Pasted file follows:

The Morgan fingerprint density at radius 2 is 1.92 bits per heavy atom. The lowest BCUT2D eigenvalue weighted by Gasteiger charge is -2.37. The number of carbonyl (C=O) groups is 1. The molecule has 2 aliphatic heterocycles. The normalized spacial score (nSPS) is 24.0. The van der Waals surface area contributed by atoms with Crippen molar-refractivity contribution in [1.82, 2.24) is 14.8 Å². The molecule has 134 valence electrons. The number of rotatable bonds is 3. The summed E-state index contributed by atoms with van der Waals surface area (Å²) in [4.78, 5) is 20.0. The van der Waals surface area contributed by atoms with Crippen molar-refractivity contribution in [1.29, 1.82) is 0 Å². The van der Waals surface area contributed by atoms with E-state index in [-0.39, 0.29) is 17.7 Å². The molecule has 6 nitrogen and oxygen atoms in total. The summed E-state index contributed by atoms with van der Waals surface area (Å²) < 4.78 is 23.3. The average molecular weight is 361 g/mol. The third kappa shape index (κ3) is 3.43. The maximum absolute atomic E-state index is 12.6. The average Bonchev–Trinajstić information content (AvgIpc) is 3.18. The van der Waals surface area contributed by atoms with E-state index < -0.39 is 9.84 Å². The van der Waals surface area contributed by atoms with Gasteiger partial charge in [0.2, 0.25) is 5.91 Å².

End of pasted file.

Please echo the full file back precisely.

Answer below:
The Morgan fingerprint density at radius 2 is 1.92 bits per heavy atom. The lowest BCUT2D eigenvalue weighted by Gasteiger charge is -2.37. The number of carbonyl (C=O) groups is 1. The molecule has 2 aliphatic heterocycles. The normalized spacial score (nSPS) is 24.0. The van der Waals surface area contributed by atoms with Crippen molar-refractivity contribution in [1.82, 2.24) is 14.8 Å². The molecule has 134 valence electrons. The number of rotatable bonds is 3. The summed E-state index contributed by atoms with van der Waals surface area (Å²) in [4.78, 5) is 20.0. The van der Waals surface area contributed by atoms with Crippen molar-refractivity contribution in [1.29, 1.82) is 0 Å². The van der Waals surface area contributed by atoms with E-state index in [-0.39, 0.29) is 17.7 Å². The molecule has 6 nitrogen and oxygen atoms in total. The summed E-state index contributed by atoms with van der Waals surface area (Å²) < 4.78 is 23.3. The average molecular weight is 361 g/mol. The third kappa shape index (κ3) is 3.43. The maximum absolute atomic E-state index is 12.6. The average Bonchev–Trinajstić information content (AvgIpc) is 3.18. The van der Waals surface area contributed by atoms with E-state index < -0.39 is 9.84 Å². The van der Waals surface area contributed by atoms with Gasteiger partial charge in [0.2, 0.25) is 5.91 Å².